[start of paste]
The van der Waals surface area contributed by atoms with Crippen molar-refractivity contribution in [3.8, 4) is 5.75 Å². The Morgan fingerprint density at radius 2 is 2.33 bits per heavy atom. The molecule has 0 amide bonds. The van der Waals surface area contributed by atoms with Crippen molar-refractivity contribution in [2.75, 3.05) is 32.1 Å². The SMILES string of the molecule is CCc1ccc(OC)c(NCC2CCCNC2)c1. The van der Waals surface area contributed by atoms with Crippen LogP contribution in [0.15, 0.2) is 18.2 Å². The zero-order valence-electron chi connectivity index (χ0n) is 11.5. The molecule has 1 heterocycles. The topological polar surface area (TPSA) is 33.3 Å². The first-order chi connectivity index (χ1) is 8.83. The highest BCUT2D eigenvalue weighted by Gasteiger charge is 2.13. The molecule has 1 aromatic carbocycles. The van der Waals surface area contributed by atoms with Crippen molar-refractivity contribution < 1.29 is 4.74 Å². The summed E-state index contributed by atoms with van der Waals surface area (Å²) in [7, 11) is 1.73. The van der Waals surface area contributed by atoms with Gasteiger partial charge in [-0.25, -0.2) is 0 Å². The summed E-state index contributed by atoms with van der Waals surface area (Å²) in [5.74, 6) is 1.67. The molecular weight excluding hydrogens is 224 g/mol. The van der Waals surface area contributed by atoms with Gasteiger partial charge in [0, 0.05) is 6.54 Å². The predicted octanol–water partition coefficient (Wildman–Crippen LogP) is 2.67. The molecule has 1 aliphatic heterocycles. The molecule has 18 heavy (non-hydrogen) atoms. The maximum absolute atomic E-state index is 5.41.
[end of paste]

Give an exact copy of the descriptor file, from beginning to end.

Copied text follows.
The van der Waals surface area contributed by atoms with Crippen molar-refractivity contribution in [3.8, 4) is 5.75 Å². The Morgan fingerprint density at radius 2 is 2.33 bits per heavy atom. The molecule has 0 amide bonds. The van der Waals surface area contributed by atoms with Crippen molar-refractivity contribution in [2.75, 3.05) is 32.1 Å². The SMILES string of the molecule is CCc1ccc(OC)c(NCC2CCCNC2)c1. The van der Waals surface area contributed by atoms with Crippen LogP contribution in [0.15, 0.2) is 18.2 Å². The zero-order valence-electron chi connectivity index (χ0n) is 11.5. The molecule has 1 heterocycles. The topological polar surface area (TPSA) is 33.3 Å². The first-order chi connectivity index (χ1) is 8.83. The highest BCUT2D eigenvalue weighted by Gasteiger charge is 2.13. The molecule has 1 aromatic carbocycles. The van der Waals surface area contributed by atoms with Crippen molar-refractivity contribution < 1.29 is 4.74 Å². The summed E-state index contributed by atoms with van der Waals surface area (Å²) in [7, 11) is 1.73. The van der Waals surface area contributed by atoms with Gasteiger partial charge in [-0.25, -0.2) is 0 Å². The summed E-state index contributed by atoms with van der Waals surface area (Å²) in [5.74, 6) is 1.67. The molecular weight excluding hydrogens is 224 g/mol. The van der Waals surface area contributed by atoms with Gasteiger partial charge in [0, 0.05) is 6.54 Å². The predicted octanol–water partition coefficient (Wildman–Crippen LogP) is 2.67. The molecule has 1 aliphatic heterocycles. The molecule has 18 heavy (non-hydrogen) atoms. The maximum absolute atomic E-state index is 5.41.